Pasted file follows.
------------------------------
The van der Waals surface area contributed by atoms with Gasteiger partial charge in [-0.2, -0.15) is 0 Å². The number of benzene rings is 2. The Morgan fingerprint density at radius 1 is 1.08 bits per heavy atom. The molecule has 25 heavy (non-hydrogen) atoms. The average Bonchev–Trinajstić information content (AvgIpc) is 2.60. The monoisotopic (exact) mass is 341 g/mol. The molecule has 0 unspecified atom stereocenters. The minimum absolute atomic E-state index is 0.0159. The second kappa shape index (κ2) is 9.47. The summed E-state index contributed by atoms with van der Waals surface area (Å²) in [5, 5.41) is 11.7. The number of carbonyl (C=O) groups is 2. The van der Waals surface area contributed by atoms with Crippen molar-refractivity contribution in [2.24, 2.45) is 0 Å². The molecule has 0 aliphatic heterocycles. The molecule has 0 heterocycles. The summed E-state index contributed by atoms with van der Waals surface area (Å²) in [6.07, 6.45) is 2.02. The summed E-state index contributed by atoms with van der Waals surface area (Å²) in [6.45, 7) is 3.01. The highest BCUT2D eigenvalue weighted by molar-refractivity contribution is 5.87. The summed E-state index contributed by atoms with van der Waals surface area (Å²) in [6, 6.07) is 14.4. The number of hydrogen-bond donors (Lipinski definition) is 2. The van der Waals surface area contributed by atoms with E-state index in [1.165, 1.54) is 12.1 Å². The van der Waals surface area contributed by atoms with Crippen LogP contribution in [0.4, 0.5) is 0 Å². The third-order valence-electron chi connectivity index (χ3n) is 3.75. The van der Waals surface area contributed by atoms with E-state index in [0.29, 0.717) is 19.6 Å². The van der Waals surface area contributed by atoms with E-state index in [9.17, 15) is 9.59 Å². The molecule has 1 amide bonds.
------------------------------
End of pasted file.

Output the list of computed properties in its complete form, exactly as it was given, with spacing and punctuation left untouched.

The van der Waals surface area contributed by atoms with Gasteiger partial charge in [-0.2, -0.15) is 0 Å². The number of benzene rings is 2. The Morgan fingerprint density at radius 1 is 1.08 bits per heavy atom. The molecule has 25 heavy (non-hydrogen) atoms. The average Bonchev–Trinajstić information content (AvgIpc) is 2.60. The monoisotopic (exact) mass is 341 g/mol. The molecule has 0 unspecified atom stereocenters. The minimum absolute atomic E-state index is 0.0159. The second kappa shape index (κ2) is 9.47. The summed E-state index contributed by atoms with van der Waals surface area (Å²) in [5, 5.41) is 11.7. The number of carbonyl (C=O) groups is 2. The van der Waals surface area contributed by atoms with Crippen molar-refractivity contribution in [2.24, 2.45) is 0 Å². The molecule has 0 aliphatic heterocycles. The molecule has 0 heterocycles. The summed E-state index contributed by atoms with van der Waals surface area (Å²) in [6.07, 6.45) is 2.02. The summed E-state index contributed by atoms with van der Waals surface area (Å²) in [6.45, 7) is 3.01. The highest BCUT2D eigenvalue weighted by molar-refractivity contribution is 5.87. The summed E-state index contributed by atoms with van der Waals surface area (Å²) in [6, 6.07) is 14.4. The number of hydrogen-bond donors (Lipinski definition) is 2. The van der Waals surface area contributed by atoms with E-state index in [1.165, 1.54) is 12.1 Å². The van der Waals surface area contributed by atoms with Crippen LogP contribution in [0.4, 0.5) is 0 Å². The third-order valence-electron chi connectivity index (χ3n) is 3.75. The van der Waals surface area contributed by atoms with E-state index in [0.29, 0.717) is 19.6 Å². The van der Waals surface area contributed by atoms with E-state index in [9.17, 15) is 9.59 Å². The molecule has 1 amide bonds.